HIP FLEXOR TENDINOSIS

As you might imagine, the “hip flexors” are muscles that flex your hips. Flexion of the hip is easy to understand.  If you lay on your back and bring your knee to your chest, you are flexing your hip.  Every time you walk, run, squat, kick a ball, or do about anything that involves moving your thigh, you are putting your hip into at least some degree of flexion.

Although there are many muscles that are considered to be “flexors” of the hip, the two muscles that are most commonly thought of as “The Hip Flexors” are the Illicacus and Psoas (often referred to as one muscle — the illiopsoas).

Although the illiosposas is the muscle mos commonly associated with the Hip Flexor family, it is certainly not the only one.  Some of the most powerful muscles of the front thigh are considered to be Hip Flexors as well.  These include the powerful quadriceps muscle (rectus femoris below), the TENSOR FASCIA LATA (on the outside of the hip area), and the sartorius. 

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Hip Flexor Tendinosis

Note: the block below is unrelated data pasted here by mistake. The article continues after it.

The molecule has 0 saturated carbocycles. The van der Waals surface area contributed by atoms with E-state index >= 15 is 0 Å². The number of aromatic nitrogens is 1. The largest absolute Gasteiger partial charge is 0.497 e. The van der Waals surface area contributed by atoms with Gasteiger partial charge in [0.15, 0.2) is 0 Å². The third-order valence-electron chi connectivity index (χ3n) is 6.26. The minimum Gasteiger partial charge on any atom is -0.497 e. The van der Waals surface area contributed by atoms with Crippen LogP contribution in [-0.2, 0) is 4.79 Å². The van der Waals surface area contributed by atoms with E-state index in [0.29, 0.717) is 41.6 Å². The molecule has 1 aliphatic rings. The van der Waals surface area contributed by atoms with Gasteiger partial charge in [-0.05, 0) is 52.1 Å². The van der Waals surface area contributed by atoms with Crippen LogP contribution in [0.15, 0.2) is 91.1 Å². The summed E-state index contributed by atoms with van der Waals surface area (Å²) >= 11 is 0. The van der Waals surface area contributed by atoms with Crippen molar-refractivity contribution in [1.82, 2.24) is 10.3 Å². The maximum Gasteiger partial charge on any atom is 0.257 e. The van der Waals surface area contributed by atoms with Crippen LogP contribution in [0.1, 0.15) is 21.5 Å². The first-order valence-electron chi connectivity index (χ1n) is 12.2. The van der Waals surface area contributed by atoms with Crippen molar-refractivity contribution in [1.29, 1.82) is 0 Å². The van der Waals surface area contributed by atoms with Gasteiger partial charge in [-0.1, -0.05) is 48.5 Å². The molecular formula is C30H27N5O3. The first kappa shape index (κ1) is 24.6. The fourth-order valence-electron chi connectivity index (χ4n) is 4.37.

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In the picture above, I want you to notice that groin muscles (adductors of the thigh) as well as the Tensor Fascia Latae are also considered to be in the “Hip Flexor” family.  PULLED MUSCLES and TENDINOPATHIES are both common in this area.  Although they are in a somewhat “precarious” place to treat, we make do. 

To maintain as much modesty as is humanly possible, I typically have the patient wear some loose athletic shorts that can be moved around easily (sometimes a swimsuit bottom works well), and we cover the area (except the small spot that I am working on) with towels. 

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Hip Flexor Fascia

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As you are learning, Tendinopathies of the “Groin” or “Hip Flexor” region are common.  To truly understand all aspects of Tendinosis (including treatment), please click on the Tendon menu at the top right of the page.  Also realize that many of the problems in the “groin” area are due to FASCIAL ADHESIONS.  To read testimonials from folks just like you, visit our TESTIMONIAL PAGE.  Or you can read another page on HIP FLEXOR TENDINOSIS.

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